Nine out of 10 adults now live in smoke-free homes thanks to better support in helping people quit, according to the NSW Tobacco Snapshot 2017.
NSW Health’s Executive Director of Population Health Dr Jo Mitchell said the NSW Government’s efforts to curb smoking, the leading cause of disease and premature death across the state, are working.
The NSW Government has invested $4.4 million in the 2017-18 State Budget into services that target chronic health issues, including tobacco control, and $1.8 million into the Cancer Institute NSW’s Quitline and iCanQuit services.
“Smoking is a dangerous habit, not just to smokers but those around them, and we are committed to reducing its impact on our lives,” Dr Mitchell said.
“That’s why I’m pleased to see our efforts result in a continued drop in smoking across NSW, from around 20 per cent in 2007 down to 15 per cent in 2016. Importantly, we’ve also seen the smoking rate in Aboriginal populations drop from around 43 per cent in 2008 to 40 per cent in 2016, but we would like to see this rate fall much further.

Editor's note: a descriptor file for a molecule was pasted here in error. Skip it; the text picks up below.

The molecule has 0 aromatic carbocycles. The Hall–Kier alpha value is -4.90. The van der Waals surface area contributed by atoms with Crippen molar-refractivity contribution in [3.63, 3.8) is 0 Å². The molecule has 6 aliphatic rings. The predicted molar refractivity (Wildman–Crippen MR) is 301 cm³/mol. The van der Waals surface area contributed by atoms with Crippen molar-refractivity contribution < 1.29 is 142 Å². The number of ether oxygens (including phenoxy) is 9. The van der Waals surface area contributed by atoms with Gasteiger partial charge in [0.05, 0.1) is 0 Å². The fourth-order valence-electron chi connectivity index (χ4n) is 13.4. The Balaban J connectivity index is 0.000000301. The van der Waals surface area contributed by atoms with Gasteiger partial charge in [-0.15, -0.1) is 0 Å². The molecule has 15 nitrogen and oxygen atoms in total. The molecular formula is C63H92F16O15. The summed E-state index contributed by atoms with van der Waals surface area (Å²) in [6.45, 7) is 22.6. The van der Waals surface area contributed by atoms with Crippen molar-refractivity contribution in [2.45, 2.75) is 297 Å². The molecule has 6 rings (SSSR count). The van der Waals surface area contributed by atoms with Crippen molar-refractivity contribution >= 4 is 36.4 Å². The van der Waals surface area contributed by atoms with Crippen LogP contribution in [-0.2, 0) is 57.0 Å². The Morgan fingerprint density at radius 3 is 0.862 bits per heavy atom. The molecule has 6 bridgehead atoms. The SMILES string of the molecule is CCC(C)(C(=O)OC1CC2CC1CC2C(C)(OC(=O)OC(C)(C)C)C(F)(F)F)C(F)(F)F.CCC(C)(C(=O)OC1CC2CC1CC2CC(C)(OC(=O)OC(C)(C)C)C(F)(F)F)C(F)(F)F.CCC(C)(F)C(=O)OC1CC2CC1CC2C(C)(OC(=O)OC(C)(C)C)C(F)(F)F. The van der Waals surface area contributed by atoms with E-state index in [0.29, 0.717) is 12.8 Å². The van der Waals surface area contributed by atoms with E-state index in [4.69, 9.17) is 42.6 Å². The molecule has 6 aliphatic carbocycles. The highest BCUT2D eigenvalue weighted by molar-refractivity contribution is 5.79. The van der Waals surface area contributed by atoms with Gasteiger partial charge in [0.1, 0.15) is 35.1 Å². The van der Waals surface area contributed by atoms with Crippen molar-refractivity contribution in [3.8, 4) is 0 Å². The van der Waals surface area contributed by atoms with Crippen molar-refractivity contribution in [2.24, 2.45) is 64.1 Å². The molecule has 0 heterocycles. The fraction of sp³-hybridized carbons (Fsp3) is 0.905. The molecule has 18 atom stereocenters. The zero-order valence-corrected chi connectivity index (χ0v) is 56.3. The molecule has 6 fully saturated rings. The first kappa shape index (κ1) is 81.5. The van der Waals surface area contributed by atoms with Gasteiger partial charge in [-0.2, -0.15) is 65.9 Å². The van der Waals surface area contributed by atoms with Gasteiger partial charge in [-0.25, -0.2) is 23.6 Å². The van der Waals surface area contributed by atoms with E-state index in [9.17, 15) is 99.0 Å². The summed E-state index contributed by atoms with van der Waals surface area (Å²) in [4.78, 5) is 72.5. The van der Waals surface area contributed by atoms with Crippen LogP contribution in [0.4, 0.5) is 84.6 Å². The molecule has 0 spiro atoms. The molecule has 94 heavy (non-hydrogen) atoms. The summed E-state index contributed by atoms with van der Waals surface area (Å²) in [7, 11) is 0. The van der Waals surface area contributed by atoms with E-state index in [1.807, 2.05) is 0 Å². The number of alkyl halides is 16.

NSW Health is investing in a number of grants and programs that target Aboriginal and multicultural communities.
“Enforcement and tough laws have also played a key role in these results, with more than 3,200 tobacco retailers inspected from July 2016 to June 2017,” Dr Mitchell said.
During more than 2,200 inspections of smoke-free outdoor areas conducted between July 2016 and June 2017, 99 per cent of people in those areas complied with tough anti-smoking laws.
Businesses are also complying with laws at a consistently high level. Of the 900 tobacco retailers inspected in the same period, 94 per cent complied with laws restricting tobacco sales to minors.
NSW Health will continue to explore more ways to reduce smoking rates.